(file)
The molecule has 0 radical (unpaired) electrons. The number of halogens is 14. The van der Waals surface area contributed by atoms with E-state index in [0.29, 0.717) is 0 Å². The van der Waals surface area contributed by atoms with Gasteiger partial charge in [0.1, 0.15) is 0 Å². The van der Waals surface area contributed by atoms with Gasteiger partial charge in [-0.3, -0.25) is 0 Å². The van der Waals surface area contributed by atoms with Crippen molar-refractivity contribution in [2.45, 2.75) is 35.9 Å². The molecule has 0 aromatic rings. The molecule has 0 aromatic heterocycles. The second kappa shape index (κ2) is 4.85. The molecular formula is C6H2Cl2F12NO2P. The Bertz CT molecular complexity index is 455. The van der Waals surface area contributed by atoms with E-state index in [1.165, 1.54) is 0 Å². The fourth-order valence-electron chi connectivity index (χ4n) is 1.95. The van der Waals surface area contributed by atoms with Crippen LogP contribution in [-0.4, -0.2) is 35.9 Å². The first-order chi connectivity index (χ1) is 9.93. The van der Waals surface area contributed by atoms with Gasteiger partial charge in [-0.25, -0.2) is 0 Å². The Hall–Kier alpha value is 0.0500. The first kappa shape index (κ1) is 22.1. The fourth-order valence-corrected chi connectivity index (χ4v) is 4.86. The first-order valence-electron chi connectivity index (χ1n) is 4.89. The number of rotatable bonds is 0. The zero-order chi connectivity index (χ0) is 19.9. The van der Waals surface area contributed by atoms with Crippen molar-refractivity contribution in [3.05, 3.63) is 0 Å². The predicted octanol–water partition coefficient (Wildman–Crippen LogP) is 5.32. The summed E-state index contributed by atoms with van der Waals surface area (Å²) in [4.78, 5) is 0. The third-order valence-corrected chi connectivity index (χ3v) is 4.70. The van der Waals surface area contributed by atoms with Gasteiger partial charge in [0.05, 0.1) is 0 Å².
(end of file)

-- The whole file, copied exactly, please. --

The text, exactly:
The molecule has 0 radical (unpaired) electrons. The number of halogens is 14. The van der Waals surface area contributed by atoms with E-state index in [0.29, 0.717) is 0 Å². The van der Waals surface area contributed by atoms with Gasteiger partial charge in [0.1, 0.15) is 0 Å². The van der Waals surface area contributed by atoms with Gasteiger partial charge in [-0.3, -0.25) is 0 Å². The van der Waals surface area contributed by atoms with Crippen molar-refractivity contribution in [2.45, 2.75) is 35.9 Å². The molecule has 0 aromatic rings. The molecule has 0 aromatic heterocycles. The second kappa shape index (κ2) is 4.85. The molecular formula is C6H2Cl2F12NO2P. The Bertz CT molecular complexity index is 455. The van der Waals surface area contributed by atoms with E-state index in [1.165, 1.54) is 0 Å². The fourth-order valence-electron chi connectivity index (χ4n) is 1.95. The van der Waals surface area contributed by atoms with Crippen LogP contribution in [-0.4, -0.2) is 35.9 Å². The first-order chi connectivity index (χ1) is 9.93. The van der Waals surface area contributed by atoms with Gasteiger partial charge in [-0.25, -0.2) is 0 Å². The Hall–Kier alpha value is 0.0500. The first kappa shape index (κ1) is 22.1. The fourth-order valence-corrected chi connectivity index (χ4v) is 4.86. The first-order valence-electron chi connectivity index (χ1n) is 4.89. The number of rotatable bonds is 0. The zero-order chi connectivity index (χ0) is 19.9. The van der Waals surface area contributed by atoms with Crippen molar-refractivity contribution in [3.05, 3.63) is 0 Å². The predicted octanol–water partition coefficient (Wildman–Crippen LogP) is 5.32. The summed E-state index contributed by atoms with van der Waals surface area (Å²) in [4.78, 5) is 0. The third-order valence-corrected chi connectivity index (χ3v) is 4.70. The van der Waals surface area contributed by atoms with Gasteiger partial charge in [0.05, 0.1) is 0 Å².